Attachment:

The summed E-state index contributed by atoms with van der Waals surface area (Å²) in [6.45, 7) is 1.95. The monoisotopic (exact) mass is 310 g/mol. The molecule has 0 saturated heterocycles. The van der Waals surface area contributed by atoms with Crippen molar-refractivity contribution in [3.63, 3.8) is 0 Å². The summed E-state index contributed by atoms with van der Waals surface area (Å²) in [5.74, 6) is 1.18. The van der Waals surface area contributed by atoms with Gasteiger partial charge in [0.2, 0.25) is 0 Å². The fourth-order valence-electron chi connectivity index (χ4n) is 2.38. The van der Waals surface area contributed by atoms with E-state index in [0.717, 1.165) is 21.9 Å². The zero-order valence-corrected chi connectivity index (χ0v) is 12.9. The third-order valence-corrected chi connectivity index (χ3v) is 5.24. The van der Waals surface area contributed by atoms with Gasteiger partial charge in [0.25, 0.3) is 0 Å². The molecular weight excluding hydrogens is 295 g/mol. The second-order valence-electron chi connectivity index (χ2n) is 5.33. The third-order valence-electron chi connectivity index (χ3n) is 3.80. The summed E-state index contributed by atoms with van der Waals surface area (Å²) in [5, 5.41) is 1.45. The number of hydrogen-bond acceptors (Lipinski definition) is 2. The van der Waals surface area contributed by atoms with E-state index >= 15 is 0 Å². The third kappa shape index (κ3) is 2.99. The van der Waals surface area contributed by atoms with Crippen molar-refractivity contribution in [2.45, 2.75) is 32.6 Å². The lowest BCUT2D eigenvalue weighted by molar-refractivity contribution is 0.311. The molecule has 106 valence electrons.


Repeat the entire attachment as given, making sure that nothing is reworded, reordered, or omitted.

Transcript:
The summed E-state index contributed by atoms with van der Waals surface area (Å²) in [6.45, 7) is 1.95. The monoisotopic (exact) mass is 310 g/mol. The molecule has 0 saturated heterocycles. The van der Waals surface area contributed by atoms with Crippen molar-refractivity contribution in [3.63, 3.8) is 0 Å². The summed E-state index contributed by atoms with van der Waals surface area (Å²) in [5.74, 6) is 1.18. The van der Waals surface area contributed by atoms with Gasteiger partial charge in [0.2, 0.25) is 0 Å². The fourth-order valence-electron chi connectivity index (χ4n) is 2.38. The van der Waals surface area contributed by atoms with E-state index in [0.717, 1.165) is 21.9 Å². The zero-order valence-corrected chi connectivity index (χ0v) is 12.9. The third-order valence-corrected chi connectivity index (χ3v) is 5.24. The van der Waals surface area contributed by atoms with Gasteiger partial charge in [0.25, 0.3) is 0 Å². The molecular weight excluding hydrogens is 295 g/mol. The second-order valence-electron chi connectivity index (χ2n) is 5.33. The third-order valence-electron chi connectivity index (χ3n) is 3.80. The summed E-state index contributed by atoms with van der Waals surface area (Å²) in [5, 5.41) is 1.45. The number of hydrogen-bond acceptors (Lipinski definition) is 2. The van der Waals surface area contributed by atoms with E-state index >= 15 is 0 Å². The third kappa shape index (κ3) is 2.99. The van der Waals surface area contributed by atoms with Crippen molar-refractivity contribution in [2.45, 2.75) is 32.6 Å². The lowest BCUT2D eigenvalue weighted by molar-refractivity contribution is 0.311. The molecule has 106 valence electrons.